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Foreign aid budget farce: Ridiculous taxpayer-funded projects exposed amid tax hike in UK | UK | News


The latest spending plans for Britain’s foreign aid budget has provoked outrage, as the British government hands over £2.74 million “to help people in El Salvador lose weight”. Dani Boxall, from the Taxpayers Alliance, told talkRADIO the projects were infuriating, given that the lowest-paid British workers are suffering at the moment. She pointed to the National Insurance tax hike, rising inflation, and the ongoing energy crisis as evidence.

Earlier this year, the Government cut aid by reducing the target of what must be allocated to overseas spending from 0.7 percent of national income to 0.5 percent.

However, even though the Government slashed the aid budget by £4bn, the amount given to India is actually increasing.

The UK is also still sending millions to China, despite previous claims that these payments would stop.

Ms Boxall said: “This is happening because of the foreign aid spending target. It has been cut but it is still at 0.5 percent of our GDP.

“So, they start coming up with these ludicrous projects.”

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She provided examples, such as spending £1.2million to help them send text reminders to Kenyan diabetes patients.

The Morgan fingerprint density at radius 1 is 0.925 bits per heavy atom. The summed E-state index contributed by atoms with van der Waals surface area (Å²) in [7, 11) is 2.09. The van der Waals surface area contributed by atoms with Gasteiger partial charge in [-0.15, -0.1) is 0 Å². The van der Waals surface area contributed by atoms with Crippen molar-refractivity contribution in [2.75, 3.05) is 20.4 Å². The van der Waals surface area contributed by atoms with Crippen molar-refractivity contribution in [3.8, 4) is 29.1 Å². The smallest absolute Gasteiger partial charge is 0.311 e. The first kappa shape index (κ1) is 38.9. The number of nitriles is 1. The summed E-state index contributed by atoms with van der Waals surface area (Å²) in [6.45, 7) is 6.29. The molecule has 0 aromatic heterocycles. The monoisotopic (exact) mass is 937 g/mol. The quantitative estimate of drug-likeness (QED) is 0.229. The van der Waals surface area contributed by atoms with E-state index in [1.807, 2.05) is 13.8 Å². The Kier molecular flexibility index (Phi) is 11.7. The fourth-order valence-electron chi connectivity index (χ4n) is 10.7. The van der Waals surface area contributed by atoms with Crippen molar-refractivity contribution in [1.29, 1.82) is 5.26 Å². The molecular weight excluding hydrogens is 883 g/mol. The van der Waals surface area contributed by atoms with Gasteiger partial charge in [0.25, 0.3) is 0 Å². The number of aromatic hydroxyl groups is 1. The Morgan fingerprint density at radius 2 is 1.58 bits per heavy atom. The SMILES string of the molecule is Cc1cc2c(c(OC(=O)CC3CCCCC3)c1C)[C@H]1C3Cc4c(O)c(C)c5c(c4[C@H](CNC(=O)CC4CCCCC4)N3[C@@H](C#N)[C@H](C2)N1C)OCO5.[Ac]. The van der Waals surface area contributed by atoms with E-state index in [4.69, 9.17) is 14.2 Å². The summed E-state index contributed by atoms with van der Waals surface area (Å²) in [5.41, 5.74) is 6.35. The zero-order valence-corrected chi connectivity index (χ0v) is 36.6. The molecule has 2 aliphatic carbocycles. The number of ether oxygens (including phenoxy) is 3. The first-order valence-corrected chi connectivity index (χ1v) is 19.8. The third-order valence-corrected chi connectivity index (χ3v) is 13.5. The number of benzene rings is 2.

TalkRADIO host Kevin O’Sullivan was left fuming at claims that the UK “sent thousands to Sri Lanka to help them study twin behaviour”.

He said: “There must be a better domestic use for that money than studying twins in Sri Lanka.

“Given the dire straits this country is in, with the biggest national debt ever, the massive economic problems after the lockdowns, and the financial problems all across the country.

This comes as Chancellor Rishi Sunak was warned that millions of Britons could be £300 worse off this autumn after a “triple whammy” of energy bills, high inflation and a £20 cut to Universal Credit.

The poorest households face an end to the extra £20 uplift of Universal credit during the pandemic, as well as the National Insurance increase of 1.25 percentage points for more than 20 million people to help pay for the NHS and social care.

Fuel shortages have left stations without gas and also threatened food supplies on supermarket shelves.

At the same time, the Foreign, Commonwealth and Development Office revealed that it plans to increase the amount it sends to India – a country with its own space programme – by a third.

The Department has also increased its annual funding to the Great Britain China Centre, despite previously pledging to slash its aid to China by 95 percent.





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